10. What Ahmed said.

    I (a physics major in college) had convinced myself that t didn’t matter which way the brace ran, but Maine Cabin Masters said to have it run to the bottom hinge. So I searched the internet for an explanation, found several not-very-helpful or not-very-convincing how-to’s, and then found this. Excellent explanation. So my *next* z-back door will have a compression brace, unlike my first one.Thank you!

  11. I’m building a small wooden gate which will be wider than it is tall. Should I use a compression brace, but keep the angle 45 degrees such that the brace will not span the entire width?

  12. Zach, if you are going to make the effort to brace a gate then you may as well brace the full width. In the case of gates that are twice as wide as they are high, the best approach is to switch from one gate to two. For gates that are not quite that wide, or when two gates aren’t a viable option, the simplest approach is to use two compression braces side-by-side instead.

    The first brace extends from the bottom rail near the bottom hinge up and out diagonally until it meets the top rail. Drop straight down from that to the bottom rail and start your second brace there. The second brace then goes up and out until it meets the top rail near the outside (free) edge of the gate. Basically, a saw-tooth pattern — and essentially the same pattern that gives trusses their great strength.

    Assuming your gate is symmetrical, the top of the first brace and the bottom of the second brace should contact their respective rails near the mid-point of your gate. That should make both brace angles identical — something most folk prefer the look of.

    Gates that are three times as wide as they are high should really have steel bracing, or a turnbuckle tension brace. Gates four (or more) times as wide as they are high should be made entirely of steel, not wood, with saw-tooth bracing all the way — basically they become trusses at that point. You can make quite wide gates entirely out of wood, but only if you design and build them like commercial and industrial trusses. That’s a non-trivial task beyond the capability of most DIY folks.

  13. Thanks a lot Time. After some other research I was leaning towards the 2 parallel braces as well.

  14. Hi Tim,

    Thanks for this useful article. I love that you are still answering questions on it after 2 years. I am planning to make a hidden gate out of featheredge fencing so that it is indistinguishable from the rest of the fence on the public side similar to the example at

    The hinges and bolts will be fixed to a small section of rail cantilevered from posts 8″ either side of the gate with a 1:4 cantilever backspan. I was planning to use a double-z compression brace to reinforce the gate as there are three horizontal rails and no vertical framing. However, the person who installs these hidden gates suggested I run the diagonals from the top and bottom of the hinged side of the gate, meeting at the middle on the bolt side of the gate. After searching online it seems this is called a ‘British brace’ although I have also seen it with the hinges and bolts on the opposite side to what is described above. I wondered if you could explain what are the advantages of this system, if there is any particular benefit to me for my specific usage and what side the hinges and bolts should go on?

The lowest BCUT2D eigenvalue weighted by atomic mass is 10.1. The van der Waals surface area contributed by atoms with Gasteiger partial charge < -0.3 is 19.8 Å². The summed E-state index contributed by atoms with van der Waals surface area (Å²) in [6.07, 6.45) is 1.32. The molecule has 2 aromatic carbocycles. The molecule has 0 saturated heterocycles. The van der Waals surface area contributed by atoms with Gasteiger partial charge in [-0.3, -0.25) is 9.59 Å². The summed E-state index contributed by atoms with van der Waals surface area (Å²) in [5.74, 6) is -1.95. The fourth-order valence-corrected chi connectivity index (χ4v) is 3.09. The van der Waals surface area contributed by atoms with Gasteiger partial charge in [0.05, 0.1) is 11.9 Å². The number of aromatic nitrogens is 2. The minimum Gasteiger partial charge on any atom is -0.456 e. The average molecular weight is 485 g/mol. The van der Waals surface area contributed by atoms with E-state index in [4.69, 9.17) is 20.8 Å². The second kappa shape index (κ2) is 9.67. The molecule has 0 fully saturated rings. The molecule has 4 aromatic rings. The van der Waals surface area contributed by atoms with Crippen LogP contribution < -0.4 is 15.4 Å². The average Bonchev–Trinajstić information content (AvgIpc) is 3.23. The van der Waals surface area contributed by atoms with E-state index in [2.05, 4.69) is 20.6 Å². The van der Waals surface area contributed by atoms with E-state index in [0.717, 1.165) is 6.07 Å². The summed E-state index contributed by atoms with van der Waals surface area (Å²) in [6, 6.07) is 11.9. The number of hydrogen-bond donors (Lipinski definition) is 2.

Kind Regards,


  15. Greg, there are precisely zero technical advantages to the “British Brace”. Indeed, assuming that all the braces start with the same moisture level, regardless of whether the weather is wet or dry, one brace will always always be undermining¹ the integrity of the gate. A “Double-Z” (double-compression) brace, made from seasoned/dried timber, does not do this — so is technically superior.

    The reason the British Brace exists is nationalism. The shape of a British Brace forms one half of the Union Jack (the flag of the UK). If you have two gates, with the same design on both, you get a full Union Jack. That’s it. That’s why the design exists. No other reason.

    As has been the case throughout all of human history, when design is driven by nationalism instead of functionality, you end up with an inferior product. The British Brace is no exception.

    The farmers of old recognised the liability, which is why back in the day you would usually only see the design on barn doors — sliding doors — that were hung from a top rail, not hinged from the side. Sliding doors barely need bracing at all, so a cosmetic brace design isn’t a liability in such a use-case.

    Physics recommends that a side-hinged gate with three horizontal rails should be supported by two compression braces. Go Double-Z.

    ¹ Assuming you start with dry timber, in the wet season the timber will expand and lengthen. The top brace of a British Brace — extending from the inner side of the top rail to the outer side of the middle rail — will try to push the gate down towards the ground. This is the exact opposite of what you want bracing to actually do. All bracing should work to counter the effects of gravity, and should either pull or push the outer side of the gate upwards. The rule-of thumb for side-hinged gates: ‘Up and in’ is good; ‘Down and out’ is bad.

  16. Thanks Tim,

    I really appreciate it. I wish there were more forums like this as helpful as yours. Now to try and persuade them to do it the proper way, I know ‘professionals’ don’t like being told what to do!



  17. Brilliantly useful article. Thank you.
    May I ask your opinion please. When using a Z brace (compression) is it functionality important that the angle of both braces is the same? The situation is where the middle horizontal rail is not centered i.e. it’s nearer the top or bottom rail. The angle of both braces will be kept greater than 45 degrees so that rule won’t be broken. Cosmetically it’s not important to me as the back of the door will be skinned with 3mm ply.
    Thanks in advance

  18. Dave,

    Each section (top and bottom) of a Double-Z brace design is, effectively, independent.